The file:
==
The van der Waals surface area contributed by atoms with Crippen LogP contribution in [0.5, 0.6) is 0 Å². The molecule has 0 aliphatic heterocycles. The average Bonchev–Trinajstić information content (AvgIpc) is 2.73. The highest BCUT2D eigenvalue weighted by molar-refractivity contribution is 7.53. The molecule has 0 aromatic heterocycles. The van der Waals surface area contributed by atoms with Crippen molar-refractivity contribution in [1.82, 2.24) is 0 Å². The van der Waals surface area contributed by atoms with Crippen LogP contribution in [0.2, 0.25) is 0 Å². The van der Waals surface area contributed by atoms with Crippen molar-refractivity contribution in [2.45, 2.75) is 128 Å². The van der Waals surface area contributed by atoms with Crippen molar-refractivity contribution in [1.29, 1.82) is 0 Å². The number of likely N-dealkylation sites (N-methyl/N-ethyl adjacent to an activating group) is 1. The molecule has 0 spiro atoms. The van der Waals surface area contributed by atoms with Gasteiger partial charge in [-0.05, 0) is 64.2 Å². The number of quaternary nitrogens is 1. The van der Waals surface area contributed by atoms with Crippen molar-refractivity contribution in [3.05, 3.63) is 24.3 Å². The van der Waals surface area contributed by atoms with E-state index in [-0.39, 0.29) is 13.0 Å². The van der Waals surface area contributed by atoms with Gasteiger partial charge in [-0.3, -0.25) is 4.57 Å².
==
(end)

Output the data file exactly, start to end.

The van der Waals surface area contributed by atoms with Crippen LogP contribution in [0.5, 0.6) is 0 Å². The molecule has 0 aliphatic heterocycles. The average Bonchev–Trinajstić information content (AvgIpc) is 2.73. The highest BCUT2D eigenvalue weighted by molar-refractivity contribution is 7.53. The molecule has 0 aromatic heterocycles. The van der Waals surface area contributed by atoms with Crippen molar-refractivity contribution in [1.82, 2.24) is 0 Å². The van der Waals surface area contributed by atoms with Crippen LogP contribution in [0.2, 0.25) is 0 Å². The van der Waals surface area contributed by atoms with Crippen molar-refractivity contribution in [2.45, 2.75) is 128 Å². The van der Waals surface area contributed by atoms with Crippen molar-refractivity contribution in [1.29, 1.82) is 0 Å². The number of likely N-dealkylation sites (N-methyl/N-ethyl adjacent to an activating group) is 1. The molecule has 0 spiro atoms. The van der Waals surface area contributed by atoms with Gasteiger partial charge in [-0.05, 0) is 64.2 Å². The number of quaternary nitrogens is 1. The van der Waals surface area contributed by atoms with Crippen molar-refractivity contribution in [3.05, 3.63) is 24.3 Å². The van der Waals surface area contributed by atoms with E-state index in [-0.39, 0.29) is 13.0 Å². The van der Waals surface area contributed by atoms with Gasteiger partial charge in [-0.3, -0.25) is 4.57 Å².